Emmanuelle Charpentier and Jennifer Doudna just received a few hours ago the Nobel prize in Chemistry 2020 for “the development of a method of genome editing”, namely their 2012 discovery of the CRISPR/Cas9 genetic scissors which basically enables to “cut and paste” DNA. This scientific discovery has fueled an unprecedented biotechnology development in the past 8 years. When we started to analyze the genome editing patent landscape in Spring 2014, there were only 96 patent families(*) in our records in relation with CRISPR. We have now more than 7400 in our latest records – and adding an average of 200 more every month in 2020. What does this data tell us on who has taken advantage in engineering new life sciences solutions out of this amazing scientific discovery, now confirmed worth a Nobel Prize?Continue reading
2020 is such a special year that we almost forgot to celebrate the 10th anniversary of IPStudies patent analytics activities… the local party is postponed to a later, post-COVID date, but we’d still like to take a look back at our first ten years of practice. Back in September 2010, patent mining and landscaping tools were still in their infancy, limited to basic quantitative counts over time and classes. Having experimented the benefit of using patent analytics data to guide R&D as well as M&A development choices in the high-tech corporate world, IPStudies’s founder, Corinne Le Buhan, envisioned the need to bring this information to Swiss technology “grown-ups” as early as possible in their product development cycle. By going beyond the extraction of austere lists of patent numbers to visually highlight their development context, it becomes much easier to benchmark and thus optimize the IP development positioning for companies exposed to highly competitive environments.Continue reading
Just as everyone, we heard the news on the first genetically engineered babies in mankind’s history. We took a closer look this morning into our patent data to check if there’s any published details already available. Indeed, the Chinese patent office publishes its data earlier than the other countries, sometimes as early as 3 months after the filing, so if the babies are born now, there’s a good chance that the Chinese patent data is already available.
On the agriculture side, IAM just published this week some basic quantitative data analytics spotting DuPont as the leader in CRISPR patent assets. The IAM interview also highlighted some questions about the licensing position of DuPont in the CRISPR patent battle. This was quite surprising to read for us as this information has been publicly known since 2014 and regularly compiled in both our patent and licensing landscapes. Let’s take a closer scrutiny into the DuPont CRISPR assets. In our monitoring of licensing data since 2014, we have actually spotted DuPont Pioneer as one of the earliest player to position their licensing-in in a very strategic way:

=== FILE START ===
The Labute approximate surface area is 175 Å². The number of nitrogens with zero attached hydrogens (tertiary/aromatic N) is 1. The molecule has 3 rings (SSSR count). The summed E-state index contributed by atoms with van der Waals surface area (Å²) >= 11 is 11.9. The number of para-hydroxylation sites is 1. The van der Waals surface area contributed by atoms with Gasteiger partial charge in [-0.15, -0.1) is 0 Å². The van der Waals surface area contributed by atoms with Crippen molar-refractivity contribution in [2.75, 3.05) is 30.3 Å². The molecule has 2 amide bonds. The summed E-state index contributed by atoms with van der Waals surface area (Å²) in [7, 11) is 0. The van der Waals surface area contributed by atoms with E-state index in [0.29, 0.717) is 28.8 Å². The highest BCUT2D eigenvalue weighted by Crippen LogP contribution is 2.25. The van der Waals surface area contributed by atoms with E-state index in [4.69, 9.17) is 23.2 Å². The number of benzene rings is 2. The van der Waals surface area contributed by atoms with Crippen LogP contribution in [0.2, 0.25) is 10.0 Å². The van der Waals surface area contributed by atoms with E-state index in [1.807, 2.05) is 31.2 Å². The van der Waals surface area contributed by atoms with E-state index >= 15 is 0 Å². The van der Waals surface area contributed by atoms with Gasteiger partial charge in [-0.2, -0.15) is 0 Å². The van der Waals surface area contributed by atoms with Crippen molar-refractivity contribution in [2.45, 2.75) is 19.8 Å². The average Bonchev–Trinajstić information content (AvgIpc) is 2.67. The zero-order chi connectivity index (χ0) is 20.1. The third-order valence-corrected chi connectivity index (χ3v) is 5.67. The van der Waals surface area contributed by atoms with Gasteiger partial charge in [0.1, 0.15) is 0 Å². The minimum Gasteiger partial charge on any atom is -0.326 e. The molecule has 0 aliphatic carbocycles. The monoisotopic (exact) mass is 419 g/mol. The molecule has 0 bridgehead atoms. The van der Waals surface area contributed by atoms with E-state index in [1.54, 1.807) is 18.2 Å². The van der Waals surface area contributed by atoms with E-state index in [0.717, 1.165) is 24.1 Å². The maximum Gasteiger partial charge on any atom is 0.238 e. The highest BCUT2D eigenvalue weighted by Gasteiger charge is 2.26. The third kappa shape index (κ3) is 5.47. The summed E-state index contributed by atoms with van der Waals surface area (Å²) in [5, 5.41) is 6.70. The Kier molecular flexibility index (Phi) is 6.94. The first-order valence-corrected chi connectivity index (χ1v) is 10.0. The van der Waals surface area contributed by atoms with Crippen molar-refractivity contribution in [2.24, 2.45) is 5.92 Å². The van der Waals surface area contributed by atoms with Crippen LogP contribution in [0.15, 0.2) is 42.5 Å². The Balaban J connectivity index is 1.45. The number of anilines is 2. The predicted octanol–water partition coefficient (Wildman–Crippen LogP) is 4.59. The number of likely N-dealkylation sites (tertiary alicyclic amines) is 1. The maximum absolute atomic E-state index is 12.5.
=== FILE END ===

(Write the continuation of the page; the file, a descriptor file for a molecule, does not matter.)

Three years ago, we finalized our first CRISPR patent landscape analysis, at that time combined with an analysis of the TALE patent landscape which was then significantly larger. There were only 90 CRISPR patent families in this early analysis… that is less than the whole set of new CRISPR patent publications in the past single month: 116 additional patent families in our latest CRISPR patent analytics data set.
The CRISPR patent landscape keeps on steadily growing, with an additional 70 patent publications last month. We have now monitored more than 1400 patent families in our latest CRISPR patent analytics data set. In the past few weeks, our patent landscape data was quoted in the WIPO magazine coverage of CRISPR, while our expert Fabien Palazzoli had the opportunity to present his latest findings at the Cell Line Development and Engineering conference in Amsterdam and to Deftech in Switzerland.
The CRISPR patent landscape keeps on developing with now an average of two new patent publications every day. We have now searched, reviewed and categorized 1198 patent families in our February 2016 CRISPR patent analytics data set. The recent conclusions by the USPTO on the CRISPR pioneering patent interference has received significant media attention and finally confirmed the diversity of the CRISPR licensing landscape. We have provided our 2017 key findings to a number of analysts in the field, and are working hard to keep on extracting and sorting meaningful CRISPR patent coverage information for our customers on a monthly basis.
The CRISPR patent landscape keeps on developing at an increasing pace in 2017, with now up to three new patent families published every day! We have searched, reviewed and categorized more than 1146 patent families, now surveyed in our just released 2017 CRISPR patent landscape report.
The past 24 hours have brought new light and significant moves in the complex CRISPR patent landscape.
First (that was in European time zone!), our CRISPR expert Fabien Palazzoli celebrated the 1000th CRISPR patent family extraction out of the worldwide published patent databases. Our next monthly update will actually feature more than 1050 classified and categorized CRISPR patent families – more than 10 times the initial set of our first landscape release back in summer 2014!